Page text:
Ger­man rugby club that lost 24 mem­bers in the First World War are vis­it­ing for sport­ing rea­sons, writes John Mclel­lan

The Scotsman - - Scottish Perspective -

Emerg­ing from Green Park tube sta­tion in Lon­don on Thurs­day af­ter­noon, the un­mis­tak­able sound of a mil­i­tary band and the whump-whump-whump of bass drums cut through the drone of traf­fic crawl­ing down Pic­cadilly.

No or­di­nary band, but the Brigade of Guards on the pa­rade ground in front of Welling­ton Bar­racks re­hears­ing for to­mor­row’s Ar­mistice Centenary com­mem­o­ra­tion in White­hall. A small groups of tourists peered through the fenc­ing at what, even with­out full dress uni­form, was still an im­pres­sive sight.

On the other side of the rail­ings, the on­look­ers in­cluded se­nior of­fi­cers in brass-but­toned, red­lined great­coats, com­pete with swords, and an­other in knee­high brown rid­ing boots and jodh­purs in a scene which had changed lit­tle in the 100 years since the guns on the Western Front fell silent.

It’s a short walk from the bar­racks down Bird­cage Walk to White­hall and the Min­istry of De­fence to where I was head­ing, every cor­ner seem­ingly a me­mo­rial to some as­pect of the great con­flicts of the 20th cen­tury; War Rooms, Guards Me­mo­rial, the Women of WW2 and the Ceno­taph it­self. Then the com­man­ders; Churchill, Field Mar­shalls Mont­gomery, Brooke, Slim and, of course, Earl Haig.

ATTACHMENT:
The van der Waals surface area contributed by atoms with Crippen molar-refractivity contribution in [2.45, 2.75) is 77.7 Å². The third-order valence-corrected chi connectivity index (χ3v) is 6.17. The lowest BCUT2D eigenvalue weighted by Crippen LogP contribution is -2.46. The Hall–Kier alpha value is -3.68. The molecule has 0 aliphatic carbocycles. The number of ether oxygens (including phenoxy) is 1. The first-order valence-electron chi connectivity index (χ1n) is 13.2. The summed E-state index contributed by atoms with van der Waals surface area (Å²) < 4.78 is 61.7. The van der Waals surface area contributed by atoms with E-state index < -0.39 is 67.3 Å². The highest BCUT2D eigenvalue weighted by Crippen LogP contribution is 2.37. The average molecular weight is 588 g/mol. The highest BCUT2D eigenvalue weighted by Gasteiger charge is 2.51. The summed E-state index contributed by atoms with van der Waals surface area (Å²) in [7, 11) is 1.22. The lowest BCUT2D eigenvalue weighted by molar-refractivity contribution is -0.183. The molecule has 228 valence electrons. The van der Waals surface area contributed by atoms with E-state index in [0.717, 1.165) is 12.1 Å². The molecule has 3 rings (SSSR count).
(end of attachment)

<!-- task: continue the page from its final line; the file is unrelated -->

Mont­gomery and Brooke served un­der Haig in the trenches, Mont­gomery be­ing shot in the chest by a sniper at Ypres and, given ju­nior of­fi­cers suf­fered by far the high­est fa­tal­ity rate, he was lucky to sur­vive. Due to the Army’s rigid class struc­ture of the time, at the out­set of war ju­nior of­fi­cers were drawn al­most ex­clu­sively from pri­vate schools and be­cause of the em­pha­sis on sport they tended to be fit and were as­signed to com­bat reg­i­ments. It was an ex­clu­sive club only smashed by the at­tri­tion of Ger­man ma­chine guns as the young of­fi­cers led their men out of the trenches.

Scot­land had a higher num­ber of in­fantry bat­tal­ions com­pared to sup­port reg­i­ments in which the ca­su­alty rate was lower, so the list of names on memo­ri­als at schools like He­riot’s and Wat­son’s are long for that rea­son. No fam­ily’s sac­ri­fice was greater than an­other’s, but the ef­fect on the Scot­tish mid­dle classes was cat­a­strophic. Ac­cord­ing to some es­ti­mates, a third of all men aged be­tween 18 and 23 in Au­gust 1914 were killed, so team pho­to­graphs from 1910-14 re­ally are a pic­ture of what poet Wil­fred Owen called doomed youth. The ob­vi­ous re­sult was a gen­er­a­tion of women who lost, or would never find, part­ners or raise fam­i­lies.

It was, of course, the same on the Ger­man side but their sur­vivors did not have any com­fort that it was all worth­while; no winged an­gels of vic­tory, no stat­ues of uni­formed men with heads bowed on every vil­lage green, their grave mark­ers func­tional com­pared to the Im­pe­rial War Graves Com­mis­sion’s beau­ti­fully en­graved in­di­vid­ual memo­ri­als.